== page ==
Tax ID Numbers: When Do I Need One?

Generally, businesses and trusts and estates in Los Angeles County, Orange County, Santa Barbara County and Ventura County, California need a new employer identification number (“EIN”) when their ownership or structure has changed. Changing the name of your business does not require you to obtain a new EIN.

What follows are some general rules about when getting a new federal EIN may or may not be appropriate:

Trusts
You will be required to obtain a new EIN if any of the following statements are true.
• One person is the grantor/maker of many trusts.
• A trust changes to an estate.
• A living or intervivos trust changes to a testamentary trust.
• A living trust terminates by distributing its property to a residual trust.

You will not be required to obtain a new EIN if any of the following statements are true.
• The trustee changes.
• The grantor or beneficiary changes his/her name or address
Estates
You will be required to obtain a new EIN if any of the following statements are true.
• A trust is created with funds from the estate (not simply a continuation of the estate).
• You represent an estate that operates a business after the owner’s death.

You will not be required to obtain a new EIN if any of the following statement is true.
• The administrator, personal representative, or executor changes his/her name or address.

Limited Liability Company (LLC)
An LLC is a new entity created by state statute. The IRS did not create a new tax classification for the LLC when it was created by the states; instead IRS uses the tax entity classifications it has always had for business taxpayers: corporation, partnership, or sole proprietor. An LLC is always classified by the IRS as one of these types of taxable entities.

Corporations
You will be required to obtain a new EIN if any of the following statements are true.
• A corporation receives a new charter from the secretary of state.
• You are a subsidiary of a corporation using the parent’s EIN or you become a subsidiary of a corporation.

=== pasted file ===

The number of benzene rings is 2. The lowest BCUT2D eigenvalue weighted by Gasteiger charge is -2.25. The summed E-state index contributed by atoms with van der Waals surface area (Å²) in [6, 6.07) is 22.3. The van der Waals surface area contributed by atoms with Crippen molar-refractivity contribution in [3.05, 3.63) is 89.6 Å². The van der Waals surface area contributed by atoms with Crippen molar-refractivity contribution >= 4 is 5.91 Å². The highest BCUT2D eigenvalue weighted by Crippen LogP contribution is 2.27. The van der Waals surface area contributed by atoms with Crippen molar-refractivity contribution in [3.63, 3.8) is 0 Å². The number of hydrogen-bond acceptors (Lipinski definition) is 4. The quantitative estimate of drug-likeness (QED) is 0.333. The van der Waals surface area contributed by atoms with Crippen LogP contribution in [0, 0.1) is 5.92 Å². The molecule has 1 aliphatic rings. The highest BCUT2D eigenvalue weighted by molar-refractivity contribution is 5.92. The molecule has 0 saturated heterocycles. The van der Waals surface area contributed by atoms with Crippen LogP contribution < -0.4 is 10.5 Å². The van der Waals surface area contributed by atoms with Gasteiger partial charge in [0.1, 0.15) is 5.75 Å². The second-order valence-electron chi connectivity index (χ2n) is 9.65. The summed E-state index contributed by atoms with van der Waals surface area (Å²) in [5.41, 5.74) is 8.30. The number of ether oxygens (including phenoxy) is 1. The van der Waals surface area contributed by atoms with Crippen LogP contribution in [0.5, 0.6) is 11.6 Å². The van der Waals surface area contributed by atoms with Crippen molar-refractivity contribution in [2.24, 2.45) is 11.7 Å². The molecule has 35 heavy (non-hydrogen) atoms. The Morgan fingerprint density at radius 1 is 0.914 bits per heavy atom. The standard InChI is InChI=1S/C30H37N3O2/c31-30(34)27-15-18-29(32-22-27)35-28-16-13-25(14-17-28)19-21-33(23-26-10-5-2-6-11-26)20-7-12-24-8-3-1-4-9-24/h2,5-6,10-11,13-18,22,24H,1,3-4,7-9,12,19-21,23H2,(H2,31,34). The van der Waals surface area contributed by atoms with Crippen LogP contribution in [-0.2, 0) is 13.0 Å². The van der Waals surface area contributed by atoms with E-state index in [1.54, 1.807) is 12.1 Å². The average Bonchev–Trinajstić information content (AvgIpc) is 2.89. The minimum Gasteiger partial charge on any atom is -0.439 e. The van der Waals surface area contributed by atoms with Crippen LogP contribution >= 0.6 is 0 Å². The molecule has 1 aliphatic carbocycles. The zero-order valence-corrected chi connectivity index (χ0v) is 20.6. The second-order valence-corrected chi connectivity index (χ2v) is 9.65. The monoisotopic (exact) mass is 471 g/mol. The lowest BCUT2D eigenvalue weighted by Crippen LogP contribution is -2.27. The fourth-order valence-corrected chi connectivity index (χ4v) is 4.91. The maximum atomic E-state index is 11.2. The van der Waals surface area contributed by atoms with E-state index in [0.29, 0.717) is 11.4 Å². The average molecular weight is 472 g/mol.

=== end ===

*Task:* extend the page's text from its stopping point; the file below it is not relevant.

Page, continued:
• You change to a partnership or a sole proprietorship.
• A new corporation is created after a statutory merger.

You will not be required to obtain a new EIN if any of the following statements are true.
• You are a division of a corporation.
• The surviving corporation uses the existing EIN after a corporate merger.
• A corporation declares bankruptcy.
• The corporate name or location changes.
• A corporation chooses to be taxed as an S corporation.
• Reorganization of a corporation changes only the identity or place.

Sole Proprietors
You will be required to obtain a new EIN if any of the following statements are true.
• You are subject to a bankruptcy proceeding.
• You incorporate.
• You take in partners and operate as a partnership.
• You purchase or inherit an existing business that you operate as a sole proprietorship.

You will not be required to obtain a new EIN if any of the following statements are true.
• You change the name of your business.
• You change your location and/or add other locations.
• You operate multiple businesses.

Partnerships
You will be required to obtain a new EIN if any of the following statements are true.
• You incorporate.
• Your partnership is taken over by one of the partners and is operated as a sole proprietorship.
• You end an old partnership and begin a new one.

You will not be required to obtain a new EIN if any of the following statements are true.
• The partnership declares bankruptcy.
• The partnership name changes.
• You change the location of the partnership or add other locations.
• A new partnership is formed as a result of the termination of a partnership under IRC section 708(b)(1)(B).
• 50 percent or more of the ownership of the partnership (measured by interests in capital and profits) changes hands within a twelve-month period (terminated partnerships under Reg. 301.6109-1).

Speak to a California tax attorney about this and other business, estate/trust and probate questions. Call Mitchell A. Port at 310.559.5259.